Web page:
Credit risk refers to the possibility that an outstanding currency position may not be repaid as agreed, due to a voluntary or involuntary action by a counterparty. Credit risk is usually something that is a concern of corporations and banks. For the individual trader (trading on margin), credit risk is very low as this also holds true for companies registered in and regulated by the authorities in G-7 countries. In recent years, the National Futures Association (NFA) and the Commodity Futures Trading Commission (CFTC) have asserted their jurisdiction over the FX markets in the US and continue to crack down on unregistered FX firms. Countries in Western Europe follow the guidelines of the Financial Services Authority in the UK. This authority has the strictest rules of any country in making sure that FX companies under their jurisdiction are keeping qualified customer funds secure. It is important for all individual traders to thoroughly check out companies before sending any funds for trading. It is fairly easy to check out the companies you are considering by visiting the authorities’ websites:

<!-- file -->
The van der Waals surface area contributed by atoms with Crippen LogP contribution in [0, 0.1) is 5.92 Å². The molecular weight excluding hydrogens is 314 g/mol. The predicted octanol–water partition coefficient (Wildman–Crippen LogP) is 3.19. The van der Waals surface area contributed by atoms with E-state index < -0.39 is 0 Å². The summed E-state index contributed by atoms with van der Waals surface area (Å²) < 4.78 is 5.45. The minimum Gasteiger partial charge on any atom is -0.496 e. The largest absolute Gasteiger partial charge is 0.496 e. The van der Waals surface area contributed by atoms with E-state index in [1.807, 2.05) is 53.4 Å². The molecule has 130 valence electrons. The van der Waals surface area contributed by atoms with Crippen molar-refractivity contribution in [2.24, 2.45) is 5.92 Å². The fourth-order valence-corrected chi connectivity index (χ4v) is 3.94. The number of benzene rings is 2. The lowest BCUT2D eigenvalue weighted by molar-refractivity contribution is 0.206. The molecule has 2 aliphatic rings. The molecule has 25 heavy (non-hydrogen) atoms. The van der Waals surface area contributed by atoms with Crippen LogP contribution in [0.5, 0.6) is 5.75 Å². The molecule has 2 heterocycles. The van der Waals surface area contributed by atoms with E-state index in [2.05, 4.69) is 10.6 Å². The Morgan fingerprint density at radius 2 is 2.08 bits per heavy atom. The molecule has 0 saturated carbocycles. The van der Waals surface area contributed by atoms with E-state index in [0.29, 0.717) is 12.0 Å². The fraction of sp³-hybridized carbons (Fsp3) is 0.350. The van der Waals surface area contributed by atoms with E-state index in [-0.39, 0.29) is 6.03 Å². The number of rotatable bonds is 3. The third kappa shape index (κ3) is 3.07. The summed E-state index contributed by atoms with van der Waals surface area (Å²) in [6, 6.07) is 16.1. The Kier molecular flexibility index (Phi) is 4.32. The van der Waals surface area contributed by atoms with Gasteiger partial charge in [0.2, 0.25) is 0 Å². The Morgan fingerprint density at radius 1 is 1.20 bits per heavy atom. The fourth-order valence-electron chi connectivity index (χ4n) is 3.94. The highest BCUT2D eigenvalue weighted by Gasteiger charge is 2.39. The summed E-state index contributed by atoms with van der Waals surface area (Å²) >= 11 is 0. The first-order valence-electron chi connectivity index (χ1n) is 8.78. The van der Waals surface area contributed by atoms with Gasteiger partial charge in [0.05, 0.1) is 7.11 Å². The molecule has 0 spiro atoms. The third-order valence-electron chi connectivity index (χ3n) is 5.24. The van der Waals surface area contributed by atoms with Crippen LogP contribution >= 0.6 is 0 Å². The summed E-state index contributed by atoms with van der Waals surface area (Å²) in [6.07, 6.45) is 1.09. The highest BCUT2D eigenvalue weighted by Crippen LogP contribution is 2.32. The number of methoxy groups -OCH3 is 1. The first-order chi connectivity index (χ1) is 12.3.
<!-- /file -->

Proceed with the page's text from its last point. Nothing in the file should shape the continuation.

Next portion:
Most companies are happy to answer inquiries from customers and often post notices pertaining to security of funds on their website. It should be noted, however, that minimum capital requirements for Futures Commission Merchants (“FCMs”) registered with the CFTC are much less than those of banks, and under present CFTC regulations and NFA rules, protections related to the segregation of customer funds for regulated futures accounts do not extend fully to funds deposited to collateralize off-exchange currency trading. For these and other reasons, the CFTC and NFA discourage any representation that the registration status of a Futures Commission Merchant substantially reduces the risks inherent in over-the-counter Forex trading.